Pre-COVID, when I would walk through the local Jane Finch Mall or visit some of our local parks, I would meet new mothers who were just starting their families. They would tell me how much they appreciated the Canada child benefit. It is my hope that these mothers, when I see them next, will tell me about the new jobs they have secured because of the child care support they are receiving from our government.
Of course we all have talked a lot about seniors over these last months and their challenges and difficulties, whether in long-term care or simply struggling with limited income.
After a lifetime of hard work, seniors certainly deserve a secure and dignified retirement, which is why the government has committed to increasing old age security benefits for seniors aged 75 and older. The government plans to implement this commitment in two steps.
Budget 2021 proposes to meet the immediate needs of this group of seniors by providing a one-time payment of $500 this coming August to OAS pensioners who will be 75 or over as of the end of June 2022. Budget 2021 then proposes to introduce legislation to increase OAS payments for pensioners by 10% on an ongoing basis beginning in July 2022.
This would increase the benefits for approximately 3.3 million seniors, providing an additional benefit of $766 to full pensioners in the first year that is indexed to inflation going forward. This would really help to give seniors more financial security later in life, especially as we know they are facing increased expenses and are at a greater risk of running out of savings.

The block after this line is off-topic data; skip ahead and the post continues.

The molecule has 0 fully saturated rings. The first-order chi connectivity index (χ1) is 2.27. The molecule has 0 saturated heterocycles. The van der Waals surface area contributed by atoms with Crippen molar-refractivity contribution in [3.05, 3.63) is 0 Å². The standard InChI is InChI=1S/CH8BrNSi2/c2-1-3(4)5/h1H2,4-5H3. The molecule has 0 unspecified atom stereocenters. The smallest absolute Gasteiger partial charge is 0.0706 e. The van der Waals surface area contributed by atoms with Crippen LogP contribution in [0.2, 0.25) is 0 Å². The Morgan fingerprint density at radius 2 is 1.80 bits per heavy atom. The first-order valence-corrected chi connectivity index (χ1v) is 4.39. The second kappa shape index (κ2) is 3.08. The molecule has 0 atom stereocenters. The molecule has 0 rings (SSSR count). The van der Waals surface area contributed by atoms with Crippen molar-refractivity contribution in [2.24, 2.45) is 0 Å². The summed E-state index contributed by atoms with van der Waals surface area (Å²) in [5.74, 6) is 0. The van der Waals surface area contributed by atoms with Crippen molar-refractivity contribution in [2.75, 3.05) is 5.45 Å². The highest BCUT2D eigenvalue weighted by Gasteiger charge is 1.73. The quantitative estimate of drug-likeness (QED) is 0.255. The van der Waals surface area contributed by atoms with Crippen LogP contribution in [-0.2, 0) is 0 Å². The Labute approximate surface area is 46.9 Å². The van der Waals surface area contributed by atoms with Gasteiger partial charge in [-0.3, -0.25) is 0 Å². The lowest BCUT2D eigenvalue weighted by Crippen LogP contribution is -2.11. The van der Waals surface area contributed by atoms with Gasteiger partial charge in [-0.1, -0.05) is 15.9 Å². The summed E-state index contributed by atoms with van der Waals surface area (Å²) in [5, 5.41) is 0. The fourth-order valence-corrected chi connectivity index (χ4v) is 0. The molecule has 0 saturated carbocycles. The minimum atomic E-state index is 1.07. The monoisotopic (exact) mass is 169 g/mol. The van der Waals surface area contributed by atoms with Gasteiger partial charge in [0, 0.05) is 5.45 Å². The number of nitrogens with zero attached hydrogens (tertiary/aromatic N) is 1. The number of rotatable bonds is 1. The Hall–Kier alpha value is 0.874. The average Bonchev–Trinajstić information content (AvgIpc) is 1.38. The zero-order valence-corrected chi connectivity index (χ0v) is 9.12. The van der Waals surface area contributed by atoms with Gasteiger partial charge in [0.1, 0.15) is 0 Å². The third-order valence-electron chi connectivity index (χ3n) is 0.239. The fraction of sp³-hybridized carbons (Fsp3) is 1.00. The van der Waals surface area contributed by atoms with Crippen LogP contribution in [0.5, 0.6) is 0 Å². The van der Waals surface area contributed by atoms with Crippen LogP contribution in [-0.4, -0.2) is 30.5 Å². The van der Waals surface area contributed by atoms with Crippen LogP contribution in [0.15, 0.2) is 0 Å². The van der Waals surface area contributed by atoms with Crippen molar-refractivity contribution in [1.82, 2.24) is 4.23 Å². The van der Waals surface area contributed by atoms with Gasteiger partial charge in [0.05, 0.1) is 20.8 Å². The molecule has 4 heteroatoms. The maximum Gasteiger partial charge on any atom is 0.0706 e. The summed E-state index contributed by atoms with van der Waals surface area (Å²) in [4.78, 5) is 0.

When this pandemic is over, I will have a chance to visit local seniors' groups who will have been successfully vaccinated. They will be playing cards or bingo at their local community centres. Not only will they be excited about the chance to yell out “bingo” again, they will be overjoyed with the increased support they will be receiving through budget 2021.
One of the problems we had in long-term care in my riding occurred at Hawthorne Place, an excellent home that looks after many of the most vulnerable. It was hit extremely hard with COVID-19. The Canadian Armed Forces were deployed to this facility. The unfortunate situation in my riding was not the only reason that led me to advocate for strengthening standards for long-term care homes. It has long been an issue that has needed to be addressed. We must protect our seniors and the most vulnerable across Canada.
Budget 2021 proposes to provide $3 billion over five years to Health Canada to support provinces and territories in ensuring that standards for long-term care are applied and permanent changes are made so that what happened through COVID-19 will never repeat itself. It is imperative for us. We have a moral responsibility to ensure we keep seniors safe and improve their quality of life. This work will ensure that seniors and those in care live in safe and dignified conditions.
I want to thank my colleagues for their continued advocacy on behalf of Canadians and those living in long-term care homes, especially our Prime Minister, who heard what our difficulties were and took action to improve the lives of our seniors.
We are unfortunately still in the battle of our lives against COVID-19, but the supports included in this budget will make a difference for Canadians and help them through this. Opportunities are coming. Growth is coming. Jobs are coming. After a long, grim year, Canadians are ready to recover and rebuild.